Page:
The fifth anniversary of the arts and cultural center’s ‘anti-gala’ comes to Collingswood on Saturday night.
By Matt Skoufalos
Every nonprofit organization faces the same two challenges: raising money and staying relevant in the community.
But when you’re an arts organization, how do you break away from jazzy cocktail receptions and do something that makes your audience pay attention?
Perkins Center for the Arts decided to throw a party in its Collingswood studio space, pairing local breweries with local food vendors and a silent auction.
They named it “Handcrafted,” and after five years, what began as a sort of off-beat loft party has emerged as a reliable antidote to the typical black-tie event.
“We call it our anti-gala gala,” said Diane Felcyn, Associate Director for the Collingswood-headquartered Perkins Center for the Arts.
“We were trying to figure out a way to build an annual fundraiser into our budget, but we didn’t want it to be another repeat of what the other cultural organizations are doing,” she said.
“At the time, the craft beer scene was being discovered, and it was something that made sense as people were paying attention to it. Now it’s growing into something people expect us to do.”
Fitting a need
Handcrafted is a big piece of the financial puzzle for the Perkins Center, bringing in some $30,000 in revenues—the equivalent of an entire summer’s worth of students, Felcyn said.
“It fills a big gap for electricity, heat, cleaning; all those little things people don’t think about that are part of running two facilities,” she said.
Beyond employing a dozen full-time staff and another 40 to 50 fine and performing arts teachers, Perkins Center is a good neighbor in its hometowns of Collingswood and Moorestown, Felcyn said.
In addition to its popular “Empty Bowls” anti-hunger event every December, Perkins hosts eight curated exhibitions annually; offers art, music, and dance lessons; and in 2016 will be producing a series of free, outdoor concerts.
“We’re coming into town, we’re supporting town, we’re patronizing the businesses in town, and we try to make partnerships with everybody,” she said.
“Employment. Education. Free services whenever there’s a festival. Scholarships so that people with economic disadvantages can still participate.
“People don’t know all that about Perkins unless you’ve specifically benefited from one of these things,” Felcyn said. “[Hand-crafted] is one of the only times when people can really see the big picture of what Perkins is.”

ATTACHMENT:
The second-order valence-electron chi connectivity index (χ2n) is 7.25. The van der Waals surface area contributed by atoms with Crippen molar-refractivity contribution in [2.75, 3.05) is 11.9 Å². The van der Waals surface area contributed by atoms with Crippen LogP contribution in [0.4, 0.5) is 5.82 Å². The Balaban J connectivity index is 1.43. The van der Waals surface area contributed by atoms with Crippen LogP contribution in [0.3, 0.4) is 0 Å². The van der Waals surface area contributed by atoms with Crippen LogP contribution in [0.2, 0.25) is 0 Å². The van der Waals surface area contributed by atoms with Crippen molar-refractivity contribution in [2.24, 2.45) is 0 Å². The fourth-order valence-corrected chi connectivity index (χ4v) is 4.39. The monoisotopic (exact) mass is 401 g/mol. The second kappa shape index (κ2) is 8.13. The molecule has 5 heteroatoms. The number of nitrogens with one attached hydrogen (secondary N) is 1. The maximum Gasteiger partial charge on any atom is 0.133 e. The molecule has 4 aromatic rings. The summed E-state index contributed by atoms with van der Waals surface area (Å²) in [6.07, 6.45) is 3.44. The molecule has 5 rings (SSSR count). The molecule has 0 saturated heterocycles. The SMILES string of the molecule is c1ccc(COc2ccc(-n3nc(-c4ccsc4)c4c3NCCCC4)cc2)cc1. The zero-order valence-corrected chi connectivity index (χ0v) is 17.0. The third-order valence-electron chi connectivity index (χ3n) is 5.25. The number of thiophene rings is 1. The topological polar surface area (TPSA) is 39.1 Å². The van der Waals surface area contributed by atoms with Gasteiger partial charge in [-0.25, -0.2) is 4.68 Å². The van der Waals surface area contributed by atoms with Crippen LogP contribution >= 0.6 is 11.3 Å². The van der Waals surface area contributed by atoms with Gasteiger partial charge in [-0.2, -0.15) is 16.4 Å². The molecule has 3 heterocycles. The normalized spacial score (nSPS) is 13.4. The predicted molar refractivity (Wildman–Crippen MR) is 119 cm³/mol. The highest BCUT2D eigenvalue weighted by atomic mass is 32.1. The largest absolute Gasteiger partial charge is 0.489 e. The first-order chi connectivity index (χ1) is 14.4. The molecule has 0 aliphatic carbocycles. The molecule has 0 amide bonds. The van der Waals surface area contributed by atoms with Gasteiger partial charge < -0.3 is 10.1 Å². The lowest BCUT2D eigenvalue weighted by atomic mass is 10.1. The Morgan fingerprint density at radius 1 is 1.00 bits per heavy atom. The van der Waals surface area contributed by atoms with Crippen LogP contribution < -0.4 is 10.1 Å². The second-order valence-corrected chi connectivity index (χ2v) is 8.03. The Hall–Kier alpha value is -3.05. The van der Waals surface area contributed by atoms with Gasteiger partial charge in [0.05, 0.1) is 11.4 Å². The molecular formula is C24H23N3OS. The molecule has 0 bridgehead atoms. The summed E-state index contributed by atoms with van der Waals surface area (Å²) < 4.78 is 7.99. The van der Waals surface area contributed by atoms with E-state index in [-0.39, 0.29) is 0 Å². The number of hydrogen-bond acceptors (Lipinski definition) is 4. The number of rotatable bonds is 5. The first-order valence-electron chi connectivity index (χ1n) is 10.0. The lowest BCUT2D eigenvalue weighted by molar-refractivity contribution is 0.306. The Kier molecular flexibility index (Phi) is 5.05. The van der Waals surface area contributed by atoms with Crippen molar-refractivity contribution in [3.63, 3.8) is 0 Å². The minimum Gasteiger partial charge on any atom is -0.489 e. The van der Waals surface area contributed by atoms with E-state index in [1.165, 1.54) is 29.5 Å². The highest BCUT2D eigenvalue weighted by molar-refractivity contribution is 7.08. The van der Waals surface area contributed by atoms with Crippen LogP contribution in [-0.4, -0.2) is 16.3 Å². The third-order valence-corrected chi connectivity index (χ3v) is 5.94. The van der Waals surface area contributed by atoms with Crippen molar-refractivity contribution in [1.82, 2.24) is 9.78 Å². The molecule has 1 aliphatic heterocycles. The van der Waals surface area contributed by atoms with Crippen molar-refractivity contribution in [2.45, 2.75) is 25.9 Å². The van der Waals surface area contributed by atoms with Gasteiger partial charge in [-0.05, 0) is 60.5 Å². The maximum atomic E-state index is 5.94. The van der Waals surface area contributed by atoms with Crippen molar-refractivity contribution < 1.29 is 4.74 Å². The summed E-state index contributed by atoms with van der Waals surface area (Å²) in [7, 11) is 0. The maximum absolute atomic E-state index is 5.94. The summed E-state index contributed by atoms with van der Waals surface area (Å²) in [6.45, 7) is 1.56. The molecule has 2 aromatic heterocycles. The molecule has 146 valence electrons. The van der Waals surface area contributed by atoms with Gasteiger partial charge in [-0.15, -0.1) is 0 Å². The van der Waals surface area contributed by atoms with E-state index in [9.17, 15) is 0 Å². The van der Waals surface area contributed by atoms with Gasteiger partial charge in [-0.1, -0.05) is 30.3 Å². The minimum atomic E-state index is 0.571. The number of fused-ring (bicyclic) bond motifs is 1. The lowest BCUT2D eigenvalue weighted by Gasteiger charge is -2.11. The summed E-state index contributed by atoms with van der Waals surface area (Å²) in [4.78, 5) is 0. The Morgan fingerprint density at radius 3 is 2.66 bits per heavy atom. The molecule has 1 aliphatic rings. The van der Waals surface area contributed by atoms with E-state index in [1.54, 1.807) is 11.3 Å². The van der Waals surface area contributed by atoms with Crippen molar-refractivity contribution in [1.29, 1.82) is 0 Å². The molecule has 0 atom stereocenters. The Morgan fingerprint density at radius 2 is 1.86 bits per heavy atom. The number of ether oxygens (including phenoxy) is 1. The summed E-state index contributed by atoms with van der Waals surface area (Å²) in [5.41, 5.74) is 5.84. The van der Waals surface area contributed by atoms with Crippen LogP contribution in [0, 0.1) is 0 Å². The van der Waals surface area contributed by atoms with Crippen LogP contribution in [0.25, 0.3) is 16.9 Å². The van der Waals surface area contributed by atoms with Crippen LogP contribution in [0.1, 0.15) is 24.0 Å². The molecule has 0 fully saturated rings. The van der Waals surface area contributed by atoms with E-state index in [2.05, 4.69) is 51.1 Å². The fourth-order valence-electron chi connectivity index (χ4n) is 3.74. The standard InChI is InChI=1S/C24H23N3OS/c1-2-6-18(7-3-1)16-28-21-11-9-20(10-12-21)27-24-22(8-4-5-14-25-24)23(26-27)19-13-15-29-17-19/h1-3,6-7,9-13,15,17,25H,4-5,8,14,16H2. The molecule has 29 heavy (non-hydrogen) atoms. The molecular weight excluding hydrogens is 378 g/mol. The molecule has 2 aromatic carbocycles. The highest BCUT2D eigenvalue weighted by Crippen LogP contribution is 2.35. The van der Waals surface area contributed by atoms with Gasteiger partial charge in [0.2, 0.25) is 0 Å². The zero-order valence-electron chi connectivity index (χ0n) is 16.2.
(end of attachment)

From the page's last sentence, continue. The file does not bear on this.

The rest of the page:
For starters, Handcrafted will feature beer and spirits from 16 breweries, distilleries, and a meadery.
Food will be provided by Honeygrow, Little Baby’s Ice Cream, Sweet Lucy’s Smokehouse, the Brazbq Brazilian barbecue truck, and Harvest Coffee.
Carnival games help contribute to the party atmosphere, from a “last cup” beer pong shot competition to a whiffle-ball toss and other tailgate-style games.
Winners will take home various prizes, including handcrafted beer steins made by Perkins artists.
The silent auction features a trove of winnings, from gourmet food baskets and restaurant gift certificates to Phillies and Sixers tickets, jewelry, and a beach cruiser.
Perkins artists and staff contributed work as well: oil painter Robert Bender, watercolorist Bob Saxon, mixed-media artist Dolores Poacelli, and potters David Gamber and departing Perkins Center Director Alan Willoughby.
Every year, Perkins Center pottery studio manager Paul Serena re-creates the event invitation as a tapestry that hangs in the center. This year, he also built a gigantic wooden photo booth based on vintage paper moon photographs of the 1920’s.
Indie rock trio Vita and the Woolf will perform throughout the evening, and artwork from the gamut of programs offered at Perkins will be on display.
“We’re really working on bringing out what we do and showcasing it differently; showcasing all of our programs,” said Samantha Salazar, Perkins Center manager of special events.
“We want people to get a really good feel for our space and for why we do what we do, [which is] locally produced art.
“The main thing that I like about what we do here specifically is that we’re able to bring someone in that may not necessarily come here all the time for classes,” Salazar said.
“Our advocates are all here. They’re wanting to talk; they’re wanting to share.”
Handcrafted at Perkins will be held Saturday, May 16, from 7 to 10 p.m., at 30 Irvin Avenue in Collingswood. Salazar said about 30 tickets ($50 apiece, 21+) remain. Click here to purchase.
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